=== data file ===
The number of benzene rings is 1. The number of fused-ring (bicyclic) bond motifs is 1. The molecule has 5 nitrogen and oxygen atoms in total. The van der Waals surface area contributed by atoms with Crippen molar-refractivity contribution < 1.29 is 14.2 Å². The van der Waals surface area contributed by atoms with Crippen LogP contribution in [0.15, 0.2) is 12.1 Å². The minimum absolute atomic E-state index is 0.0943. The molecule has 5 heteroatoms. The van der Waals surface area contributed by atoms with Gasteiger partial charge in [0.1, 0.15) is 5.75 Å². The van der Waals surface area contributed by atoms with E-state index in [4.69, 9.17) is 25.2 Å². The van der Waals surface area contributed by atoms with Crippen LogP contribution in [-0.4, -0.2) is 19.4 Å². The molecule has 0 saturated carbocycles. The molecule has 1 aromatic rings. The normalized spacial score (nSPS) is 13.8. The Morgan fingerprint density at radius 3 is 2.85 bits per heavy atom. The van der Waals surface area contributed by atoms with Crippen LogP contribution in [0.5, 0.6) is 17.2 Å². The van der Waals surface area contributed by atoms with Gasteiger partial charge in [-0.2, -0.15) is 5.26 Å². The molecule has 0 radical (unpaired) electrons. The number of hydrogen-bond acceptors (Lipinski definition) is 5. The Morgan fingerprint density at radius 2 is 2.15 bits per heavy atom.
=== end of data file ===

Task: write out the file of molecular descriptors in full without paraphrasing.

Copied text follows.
The number of benzene rings is 1. The number of fused-ring (bicyclic) bond motifs is 1. The molecule has 5 nitrogen and oxygen atoms in total. The van der Waals surface area contributed by atoms with Crippen molar-refractivity contribution < 1.29 is 14.2 Å². The van der Waals surface area contributed by atoms with Crippen LogP contribution in [0.15, 0.2) is 12.1 Å². The minimum absolute atomic E-state index is 0.0943. The molecule has 5 heteroatoms. The van der Waals surface area contributed by atoms with Gasteiger partial charge in [0.1, 0.15) is 5.75 Å². The van der Waals surface area contributed by atoms with E-state index in [4.69, 9.17) is 25.2 Å². The van der Waals surface area contributed by atoms with Crippen LogP contribution in [-0.4, -0.2) is 19.4 Å². The molecule has 0 saturated carbocycles. The molecule has 1 aromatic rings. The normalized spacial score (nSPS) is 13.8. The Morgan fingerprint density at radius 3 is 2.85 bits per heavy atom. The van der Waals surface area contributed by atoms with Crippen LogP contribution in [0.5, 0.6) is 17.2 Å². The van der Waals surface area contributed by atoms with Gasteiger partial charge in [-0.2, -0.15) is 5.26 Å². The molecule has 0 radical (unpaired) electrons. The number of hydrogen-bond acceptors (Lipinski definition) is 5. The Morgan fingerprint density at radius 2 is 2.15 bits per heavy atom.